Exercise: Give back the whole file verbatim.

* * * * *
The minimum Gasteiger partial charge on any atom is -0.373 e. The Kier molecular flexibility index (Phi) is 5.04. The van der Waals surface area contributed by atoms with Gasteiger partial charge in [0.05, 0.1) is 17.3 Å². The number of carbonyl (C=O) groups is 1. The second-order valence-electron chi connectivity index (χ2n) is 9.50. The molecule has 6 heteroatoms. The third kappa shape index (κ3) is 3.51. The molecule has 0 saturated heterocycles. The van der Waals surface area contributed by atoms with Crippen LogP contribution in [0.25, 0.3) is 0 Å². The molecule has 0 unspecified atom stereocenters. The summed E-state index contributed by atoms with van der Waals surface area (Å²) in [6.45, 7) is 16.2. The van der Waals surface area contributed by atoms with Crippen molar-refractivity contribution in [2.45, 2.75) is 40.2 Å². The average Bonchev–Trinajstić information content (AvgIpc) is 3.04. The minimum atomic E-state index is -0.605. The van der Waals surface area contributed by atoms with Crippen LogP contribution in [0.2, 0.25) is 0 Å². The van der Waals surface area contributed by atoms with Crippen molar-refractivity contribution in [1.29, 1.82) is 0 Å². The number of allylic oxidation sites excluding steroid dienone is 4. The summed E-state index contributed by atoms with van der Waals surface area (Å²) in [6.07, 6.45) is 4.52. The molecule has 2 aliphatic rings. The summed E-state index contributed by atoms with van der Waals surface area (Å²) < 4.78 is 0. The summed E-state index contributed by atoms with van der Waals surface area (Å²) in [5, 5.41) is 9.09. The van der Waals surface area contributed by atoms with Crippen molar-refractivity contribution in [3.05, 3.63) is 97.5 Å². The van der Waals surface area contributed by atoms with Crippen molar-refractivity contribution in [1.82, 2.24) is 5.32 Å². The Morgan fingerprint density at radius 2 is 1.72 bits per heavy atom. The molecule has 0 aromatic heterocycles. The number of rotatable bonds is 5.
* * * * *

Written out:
The minimum Gasteiger partial charge on any atom is -0.373 e. The Kier molecular flexibility index (Phi) is 5.04. The van der Waals surface area contributed by atoms with Gasteiger partial charge in [0.05, 0.1) is 17.3 Å². The number of carbonyl (C=O) groups is 1. The second-order valence-electron chi connectivity index (χ2n) is 9.50. The molecule has 6 heteroatoms. The third kappa shape index (κ3) is 3.51. The molecule has 0 saturated heterocycles. The van der Waals surface area contributed by atoms with Crippen LogP contribution in [0.25, 0.3) is 0 Å². The molecule has 0 unspecified atom stereocenters. The summed E-state index contributed by atoms with van der Waals surface area (Å²) in [6.45, 7) is 16.2. The van der Waals surface area contributed by atoms with Crippen molar-refractivity contribution in [2.45, 2.75) is 40.2 Å². The average Bonchev–Trinajstić information content (AvgIpc) is 3.04. The minimum atomic E-state index is -0.605. The van der Waals surface area contributed by atoms with Crippen LogP contribution in [0.2, 0.25) is 0 Å². The van der Waals surface area contributed by atoms with Crippen molar-refractivity contribution in [1.29, 1.82) is 0 Å². The number of allylic oxidation sites excluding steroid dienone is 4. The summed E-state index contributed by atoms with van der Waals surface area (Å²) in [6.07, 6.45) is 4.52. The molecule has 2 aliphatic rings. The summed E-state index contributed by atoms with van der Waals surface area (Å²) < 4.78 is 0. The summed E-state index contributed by atoms with van der Waals surface area (Å²) in [5, 5.41) is 9.09. The van der Waals surface area contributed by atoms with Crippen molar-refractivity contribution in [3.05, 3.63) is 97.5 Å². The van der Waals surface area contributed by atoms with Crippen molar-refractivity contribution in [1.82, 2.24) is 5.32 Å². The Morgan fingerprint density at radius 2 is 1.72 bits per heavy atom. The molecule has 0 aromatic heterocycles. The number of rotatable bonds is 5.